Multiculturalism was the forefront for the creation of the Charter and the advancement of equality. Pierre Trudeau's policy was about ensuring the cultural freedom of Canadians. Cultural freedom as an expression is meant "to break down discriminatory attitudes and cultural jealousies. Attitudes and jealousies are rooted in cultural insecurity and this can be reduced by ensuring that individuals are free to be whoever they choose culturally" (Forbes, 2007). While understanding what the Charter was created to achieve, there are also challenges it faces such as backlash from cit...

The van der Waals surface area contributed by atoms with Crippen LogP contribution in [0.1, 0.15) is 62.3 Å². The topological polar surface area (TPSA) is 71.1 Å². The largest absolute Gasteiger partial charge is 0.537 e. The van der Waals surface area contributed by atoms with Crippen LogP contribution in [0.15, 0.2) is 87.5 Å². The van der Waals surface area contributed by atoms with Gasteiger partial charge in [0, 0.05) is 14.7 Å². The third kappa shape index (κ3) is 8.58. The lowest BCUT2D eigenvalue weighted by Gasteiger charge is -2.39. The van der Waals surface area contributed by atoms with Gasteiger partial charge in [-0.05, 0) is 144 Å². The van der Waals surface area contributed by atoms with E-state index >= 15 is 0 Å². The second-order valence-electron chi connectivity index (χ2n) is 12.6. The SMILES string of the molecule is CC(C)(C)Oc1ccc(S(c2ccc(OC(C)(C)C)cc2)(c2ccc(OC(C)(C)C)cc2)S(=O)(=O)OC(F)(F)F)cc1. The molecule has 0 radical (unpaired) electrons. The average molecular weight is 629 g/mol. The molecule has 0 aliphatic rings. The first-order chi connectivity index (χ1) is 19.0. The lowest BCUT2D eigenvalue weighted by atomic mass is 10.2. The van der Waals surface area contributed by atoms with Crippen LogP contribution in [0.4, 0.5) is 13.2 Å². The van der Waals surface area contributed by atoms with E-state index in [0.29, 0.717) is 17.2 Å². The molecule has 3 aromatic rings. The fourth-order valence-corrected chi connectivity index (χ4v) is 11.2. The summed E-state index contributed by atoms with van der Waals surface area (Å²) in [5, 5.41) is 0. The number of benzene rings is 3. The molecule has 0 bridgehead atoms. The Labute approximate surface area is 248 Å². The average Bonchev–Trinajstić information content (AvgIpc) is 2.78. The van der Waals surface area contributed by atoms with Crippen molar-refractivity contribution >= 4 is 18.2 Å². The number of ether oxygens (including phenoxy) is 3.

The mention of the abolition of multiculturalism for a “new” post-multiculturalist approach becomes difficult to understand. It claims, “to avoid the ‘excesses’ of multiculturalism” (47), however where does this notable governmental and social switch take place? How is the term coined, and how is it understood in theory versus in practice? How is it different from its predecessor? Even the classification of history struggles to define what is considered to be modern, let alone post-modern, and yet the term suggests a positive approach to alleviating difficult assimilation projects similar to those faced elsewhere (47). This notion may developed on the grounds of “someone else’s problems” ¬– in regards to its Canadian context – as a means to label, or justify, miscellaneous aspects of multiculturalism. However, with the government-wide commitment to policies and programs, in conjunction with social understanding, it naturally becomes subject to a wide array of differing opinions. As both immigration and citizenship policies change, its public reception often shifts as well. Especially since the channels referred to within the ‘multiculturalism...